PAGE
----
Bulbous air plants are especially susceptible to this. I turn mine over upside down over the sink and shake any excess water out before I place it to dry.
Where to Buy Air Plants
Now that we know you are hooked on these easy houseplants, you need to know where to find them! Here are our favorite places to buy air plants…
We only buy our air plants now from Etsy seller ‘Spyloh‘. The plants are always the best quality and a great price. She carries so many different varieties, and she even has some rare varieties for when you truly get addicted! (And, you will.) We love the air plant care cards she sends with each order. And very importantly, she knows how to pack them properly, especially for winter delivery. Listen to her advice to add heat packs to your order in the winter, to prevent any problems while in transit. Luckily, air plants are very hardy though and travel quite well at any time of year. She also sells some very cute pots for air plant display. We have 4. 🙂 Don’t believe us? Go check out her thousands of five star reviews.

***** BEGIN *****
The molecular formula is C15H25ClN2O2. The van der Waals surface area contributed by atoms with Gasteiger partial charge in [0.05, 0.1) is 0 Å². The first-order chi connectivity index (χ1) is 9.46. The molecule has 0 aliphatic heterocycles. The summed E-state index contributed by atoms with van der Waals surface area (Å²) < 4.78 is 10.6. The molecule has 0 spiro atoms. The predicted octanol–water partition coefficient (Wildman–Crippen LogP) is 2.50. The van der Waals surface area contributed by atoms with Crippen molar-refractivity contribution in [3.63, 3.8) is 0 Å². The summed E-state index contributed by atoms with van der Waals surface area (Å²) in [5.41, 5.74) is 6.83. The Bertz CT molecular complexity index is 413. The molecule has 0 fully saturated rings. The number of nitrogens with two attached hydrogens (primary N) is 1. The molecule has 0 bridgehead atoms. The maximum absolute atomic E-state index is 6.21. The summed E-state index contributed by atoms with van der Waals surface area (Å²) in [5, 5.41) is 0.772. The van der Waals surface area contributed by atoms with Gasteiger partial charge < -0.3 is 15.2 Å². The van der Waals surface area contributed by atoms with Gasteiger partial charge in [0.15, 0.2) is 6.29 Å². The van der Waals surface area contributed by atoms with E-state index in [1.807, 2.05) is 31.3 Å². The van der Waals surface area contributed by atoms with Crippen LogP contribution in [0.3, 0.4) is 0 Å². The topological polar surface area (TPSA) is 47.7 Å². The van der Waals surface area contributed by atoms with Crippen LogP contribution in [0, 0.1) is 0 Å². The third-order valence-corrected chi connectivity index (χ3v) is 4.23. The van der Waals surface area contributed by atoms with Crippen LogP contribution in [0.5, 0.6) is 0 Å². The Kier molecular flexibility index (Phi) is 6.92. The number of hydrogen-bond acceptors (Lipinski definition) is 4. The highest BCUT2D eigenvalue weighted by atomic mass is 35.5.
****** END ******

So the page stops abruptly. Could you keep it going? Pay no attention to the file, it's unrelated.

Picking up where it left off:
You can find air plants at local nurseries or garden shops. Just give them a call to check if they carry them.
The only seller on Amazon we recommend at this point is ‘Plants for Pets‘. In our experience, the quality of the plants isn’t as good as ‘Spyloh’. But they have some really good deals on variety packs. Great for wedding favors or gifts. But if you are buying for yourself and quality is important… well, you know. ‘Spyloh‘.
Now you know how to take care of air plants, how to water them and where to buy them! Want to know how to display them? Then jump on over to our posts, DIY Air Plant Terrarium, and What are Air Plants (With Display Ideas) and our DIY Branch Chandelier Air Plant Display over at OhMeOhMy!
I have a type of Air plant that just finished blooming pink. I have several
plants I plan to plant outside. I collected them from Garden Club.
My friend says that she grows them
outside in her garden and they multiply
over the summer. She brings them in for winter here in zone 7A.
Can I safely plant in the ground?